Year-in-Space Astronaut Scott Kelly Packs for Home, Skips Souvenir

Scott Kelly, Kornienko and Volkov
NASA astronaut Scott Kelly (left) and Roscosmos cosmonaut Mikhail Kornienko (right) are set to land back on Earth after nearly a year in space, returning together with cosmonaut Sergey Volkov on March 1, 2016. (Image credit: NASA)

Scott Kelly isn't bringing home a souvenir of his year in space.

The NASA astronaut, who has been living and working on the International Space Station since March 2015, is set to return home to Earth on Tuesday (March 1) after 340 days circling the planet. Kelly is the first American to embark on such a long mission and, together with Russian cosmonaut Mikhail Kornienko is the first to stay for nearly a year at the orbiting outpost.

"I don't look at souvenirs that have been flown in space the same [way] that other people do, only because I've been in space so many times," Kelly explained Thursday (Feb. 25) in a press conference from the space station. "I absolutely understand why other people do and I respect that, but the fact that I've been here four times and well over 500 days, it doesn't have the same meaning to me." [Ape Escape in Space! Watch Astronaut Scott Kelly's Hilarious Video Hijinks]

"So, I really do not have anything personal for myself that I have flown. I have stuff other people have given me and I look forward to returning those items when I get back," he said, replying to a question from collectSPACE.

His choice to forgo his own memento aside, Kelly is busy packing for his return home. Together with Kornienko and Sergey Volkov (who has been in space since September), Kelly will depart the station and land on the snow-covered steppe of Kazakhstan on board Russia's Soyuz TMA-18M spacecraft.

The descent capsule only has enough room for the three crew members and a limited amount of their cargo.

"There is not a lot of volume in the Soyuz, but we do have a lot of small items that we return," Kelly said in an earlier media interview this week. "Generally, we can bring about a kilogram and a half [3.3 pounds] of stuff on the Soyuz that are personal items and in some cases are things that people have given us."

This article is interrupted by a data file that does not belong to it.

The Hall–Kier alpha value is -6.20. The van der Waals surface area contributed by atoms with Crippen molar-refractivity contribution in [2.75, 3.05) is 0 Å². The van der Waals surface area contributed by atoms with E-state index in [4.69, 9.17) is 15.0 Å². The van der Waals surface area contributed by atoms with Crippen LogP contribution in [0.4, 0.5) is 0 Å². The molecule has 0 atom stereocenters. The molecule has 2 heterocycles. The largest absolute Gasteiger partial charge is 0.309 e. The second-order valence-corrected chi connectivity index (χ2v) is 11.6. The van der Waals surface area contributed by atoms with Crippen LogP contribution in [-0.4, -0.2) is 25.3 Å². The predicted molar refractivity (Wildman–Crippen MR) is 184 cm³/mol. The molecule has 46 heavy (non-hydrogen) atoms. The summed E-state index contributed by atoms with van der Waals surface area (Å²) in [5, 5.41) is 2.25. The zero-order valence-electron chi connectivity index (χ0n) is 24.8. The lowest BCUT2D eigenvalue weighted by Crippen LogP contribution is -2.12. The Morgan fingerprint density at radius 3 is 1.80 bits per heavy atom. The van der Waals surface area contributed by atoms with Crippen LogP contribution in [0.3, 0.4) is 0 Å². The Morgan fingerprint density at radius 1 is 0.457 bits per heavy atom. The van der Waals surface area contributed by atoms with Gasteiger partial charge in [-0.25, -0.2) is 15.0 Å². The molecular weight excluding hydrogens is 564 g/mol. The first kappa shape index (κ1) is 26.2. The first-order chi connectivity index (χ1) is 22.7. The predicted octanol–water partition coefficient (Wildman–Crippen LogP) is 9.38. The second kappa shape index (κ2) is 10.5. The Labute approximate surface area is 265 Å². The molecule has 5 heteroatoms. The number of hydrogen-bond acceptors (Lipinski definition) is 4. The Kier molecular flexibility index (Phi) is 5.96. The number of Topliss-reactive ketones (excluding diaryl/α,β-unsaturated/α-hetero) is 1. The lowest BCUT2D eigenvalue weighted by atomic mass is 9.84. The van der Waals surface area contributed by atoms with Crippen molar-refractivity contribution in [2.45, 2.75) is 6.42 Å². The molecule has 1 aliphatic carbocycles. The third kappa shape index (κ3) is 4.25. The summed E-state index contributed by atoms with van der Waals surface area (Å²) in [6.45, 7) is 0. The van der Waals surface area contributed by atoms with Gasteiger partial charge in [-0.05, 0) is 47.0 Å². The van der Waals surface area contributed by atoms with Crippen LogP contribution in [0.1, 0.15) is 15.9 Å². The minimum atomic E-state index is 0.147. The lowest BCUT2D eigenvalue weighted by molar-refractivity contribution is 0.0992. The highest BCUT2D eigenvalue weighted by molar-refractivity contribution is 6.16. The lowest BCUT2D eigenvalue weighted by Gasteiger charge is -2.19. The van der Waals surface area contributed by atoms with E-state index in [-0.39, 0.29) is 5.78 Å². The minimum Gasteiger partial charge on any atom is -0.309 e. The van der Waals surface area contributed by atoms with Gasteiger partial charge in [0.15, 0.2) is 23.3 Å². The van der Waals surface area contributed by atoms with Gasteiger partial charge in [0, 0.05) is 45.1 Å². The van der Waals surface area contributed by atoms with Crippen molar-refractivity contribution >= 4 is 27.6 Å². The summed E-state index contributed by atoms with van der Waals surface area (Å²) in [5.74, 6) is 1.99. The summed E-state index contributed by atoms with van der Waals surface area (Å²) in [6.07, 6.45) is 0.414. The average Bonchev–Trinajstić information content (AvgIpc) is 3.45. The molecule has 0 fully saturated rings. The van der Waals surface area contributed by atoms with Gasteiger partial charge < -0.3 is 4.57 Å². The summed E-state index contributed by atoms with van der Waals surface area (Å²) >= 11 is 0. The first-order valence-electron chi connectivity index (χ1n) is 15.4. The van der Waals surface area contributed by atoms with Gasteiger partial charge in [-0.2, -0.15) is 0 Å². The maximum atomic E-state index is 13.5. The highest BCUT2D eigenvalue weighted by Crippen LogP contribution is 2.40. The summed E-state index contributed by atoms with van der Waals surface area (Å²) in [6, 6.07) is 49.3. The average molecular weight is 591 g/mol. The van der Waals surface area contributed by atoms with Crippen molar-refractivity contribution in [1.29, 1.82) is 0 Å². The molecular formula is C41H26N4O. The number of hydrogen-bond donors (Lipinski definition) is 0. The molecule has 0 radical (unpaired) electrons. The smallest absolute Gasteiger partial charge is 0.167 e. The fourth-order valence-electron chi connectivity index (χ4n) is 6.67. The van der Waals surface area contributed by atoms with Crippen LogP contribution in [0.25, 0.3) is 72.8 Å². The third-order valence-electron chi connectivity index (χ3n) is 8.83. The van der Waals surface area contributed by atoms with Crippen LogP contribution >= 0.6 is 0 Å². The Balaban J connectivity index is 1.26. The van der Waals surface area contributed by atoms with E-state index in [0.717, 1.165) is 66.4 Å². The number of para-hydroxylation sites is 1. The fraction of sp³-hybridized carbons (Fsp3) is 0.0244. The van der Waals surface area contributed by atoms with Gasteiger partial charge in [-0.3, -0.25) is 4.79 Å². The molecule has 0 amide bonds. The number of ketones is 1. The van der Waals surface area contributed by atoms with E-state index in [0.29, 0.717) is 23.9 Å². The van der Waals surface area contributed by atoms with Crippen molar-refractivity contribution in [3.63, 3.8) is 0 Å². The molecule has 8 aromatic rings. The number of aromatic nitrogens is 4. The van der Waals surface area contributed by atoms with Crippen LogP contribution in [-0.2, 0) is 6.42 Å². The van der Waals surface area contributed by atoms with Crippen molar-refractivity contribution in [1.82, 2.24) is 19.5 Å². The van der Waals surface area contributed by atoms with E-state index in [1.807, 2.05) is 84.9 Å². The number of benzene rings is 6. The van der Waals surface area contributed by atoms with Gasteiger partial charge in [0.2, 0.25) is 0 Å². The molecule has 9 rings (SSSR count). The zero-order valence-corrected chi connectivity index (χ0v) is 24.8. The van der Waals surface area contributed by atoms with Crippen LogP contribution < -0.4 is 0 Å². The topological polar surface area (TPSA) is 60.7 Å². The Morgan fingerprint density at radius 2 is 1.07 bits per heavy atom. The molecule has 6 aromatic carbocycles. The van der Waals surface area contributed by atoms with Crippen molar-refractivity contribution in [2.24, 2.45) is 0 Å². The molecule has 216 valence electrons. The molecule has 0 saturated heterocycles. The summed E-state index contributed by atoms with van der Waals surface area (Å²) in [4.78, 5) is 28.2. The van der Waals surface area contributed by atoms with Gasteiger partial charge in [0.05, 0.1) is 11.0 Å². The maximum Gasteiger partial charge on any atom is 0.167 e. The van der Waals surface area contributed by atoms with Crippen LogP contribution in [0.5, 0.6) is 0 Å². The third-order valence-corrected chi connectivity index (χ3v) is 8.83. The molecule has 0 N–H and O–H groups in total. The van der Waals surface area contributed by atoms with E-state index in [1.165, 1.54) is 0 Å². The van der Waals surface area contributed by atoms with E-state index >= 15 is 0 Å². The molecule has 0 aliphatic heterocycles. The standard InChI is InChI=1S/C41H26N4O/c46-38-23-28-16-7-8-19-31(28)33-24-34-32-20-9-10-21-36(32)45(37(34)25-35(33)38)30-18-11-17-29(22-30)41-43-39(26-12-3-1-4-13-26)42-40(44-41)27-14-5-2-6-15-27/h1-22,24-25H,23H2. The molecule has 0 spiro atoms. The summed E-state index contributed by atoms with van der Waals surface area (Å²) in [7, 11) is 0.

"For me, most of the stuff I will bring on the Soyuz home is the stuff that flew up with me on the Soyuz," he said.

Although the space station has a much larger volume than Kelly's ride home — NASA likens it to a conventional six-bedroom house — the astronaut's personal quarters were just as small in comparison, a point Kelly said may need to be rethought before sending crews out on longer missions.

NASA astronaut Scott Kelly is photographed inside his crew quarters, where he has spent almost half of his yearlong stay on the International Space Station. (Image credit: NASA)

"Even though our crew quarters and our privacy is pretty good, I think it is going to have be a lot better," said Kelly. "Probably almost half of the time I've been here, between sleeping and working on the computer, I've spent basically in a box the size of a phone booth. So making that private area as perfect as is possible, I think, will go a long way towards reducing fatigue, reducing stress and helping for a successful mission."

Even in the constrained space of his crew quarters, Kelly has amassed more than he can bring home on the Soyuz alone, as supply ships have brought family care packages and logistical items, such as the clothing he has worn.

"I have been up here for a really long time and sometimes, when I think about it, I feel like I have lived my whole life up here," Kelly said.

For the items too large or in excess of what his spacecraft can carry, there is the SpaceX Dragon capsule, which has the capability to return from the space station to an ocean splashdown for recovery.

"We get to bring some items back on SpaceX," Kelly said. "We actually return garbage on the SpaceX [Dragon], too. We have to get rid of the stuff on the station somehow, so we do have a pretty significant capability to bring back stuff that you might not imagine."

Watch Scott Kelly's press conference from aboard the space station at

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Robert Z. Pearlman Editor, Contributor

Robert Pearlman is a space historian, journalist and the founder and editor of, an online publication and community devoted to space history with a particular focus on how and where space exploration intersects with pop culture. Pearlman is also a contributing writer for and co-author of "Space Stations: The Art, Science, and Reality of Working in Space” published by Smithsonian Books in 2018. He previously developed online content for the National Space Society and Apollo 11 moonwalker Buzz Aldrin, helped establish the space tourism company Space Adventures and currently serves on the History Committee of the American Astronautical Society, the advisory committee for The Mars Generation and leadership board of For All Moonkind. In 2009, he was inducted into the U.S. Space Camp Hall of Fame in Huntsville, Alabama. In 2021, he was honored by the American Astronautical Society with the Ordway Award for Sustained Excellence in Spaceflight History.